by tom Carson
rotten deck forward
I enjoy looking at all of the projects here on DIY Wooden Boat, so I decided that I would post my own project.
I'm 2 and a half years into fixing up this 27' Ed Monk wooden cruiser.
She was rotting away uncovered in a field on a lake up in Vermont when I came across her.
I low balled an offer and it got accepted so I trucked her down here to Lake Norman in North Carolina.
Ed Monk Sr. was a big designer of rugged cruising boats mainly on the west Coast.
My boat was built in Washington state, cruised Alaska, and somehow ended up in New Jersey before finding here way up to the Lake George region of NY state, and eventually VT, so she's a real rarity for this side of the country.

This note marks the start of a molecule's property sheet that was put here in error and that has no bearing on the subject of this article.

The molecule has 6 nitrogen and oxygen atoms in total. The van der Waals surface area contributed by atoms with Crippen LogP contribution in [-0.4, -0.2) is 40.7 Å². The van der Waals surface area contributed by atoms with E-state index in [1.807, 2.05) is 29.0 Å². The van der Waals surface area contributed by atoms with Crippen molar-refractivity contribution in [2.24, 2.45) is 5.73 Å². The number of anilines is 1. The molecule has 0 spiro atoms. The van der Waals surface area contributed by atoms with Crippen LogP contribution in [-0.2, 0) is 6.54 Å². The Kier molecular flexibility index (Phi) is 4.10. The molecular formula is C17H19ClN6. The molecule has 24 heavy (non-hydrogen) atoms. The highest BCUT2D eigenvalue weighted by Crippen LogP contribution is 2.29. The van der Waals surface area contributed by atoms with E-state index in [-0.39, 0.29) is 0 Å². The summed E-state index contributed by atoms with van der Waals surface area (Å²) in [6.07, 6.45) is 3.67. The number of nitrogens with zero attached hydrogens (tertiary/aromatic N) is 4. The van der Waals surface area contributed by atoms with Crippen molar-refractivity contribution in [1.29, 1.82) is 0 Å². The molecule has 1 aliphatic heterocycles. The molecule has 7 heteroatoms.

Of course my initial self survey didn't begin to uncover all the problems that plagued my boat.
So after 2 new frames, 5 sistered frames, new breasthook, forward deck, graved stem, 14 frame tops, new deck shelfs, garboard planks, cockpit flooring, port & starboard step ups, side boards, 4 planks, all new circuit panel and AC wiring and a complete wooding to bare hull, she's starting to look much better.
I soaked her up last season for a week and she did pretty good.
The perkins 4108 diesel fired right off too, which was a big relief!
I've learned a lot working on her.
I really enjoy the process of working in wood (white cedar on white oak frames).
I'm shooting for a July 2014 launch date.
PS. I've also learned that fixing up an old wooden boat is actually more expensive in the long run than buying one that is already in moderately good shape. When you take into account the cost of materials, yard storage bills, and equipment repairs & replacement.
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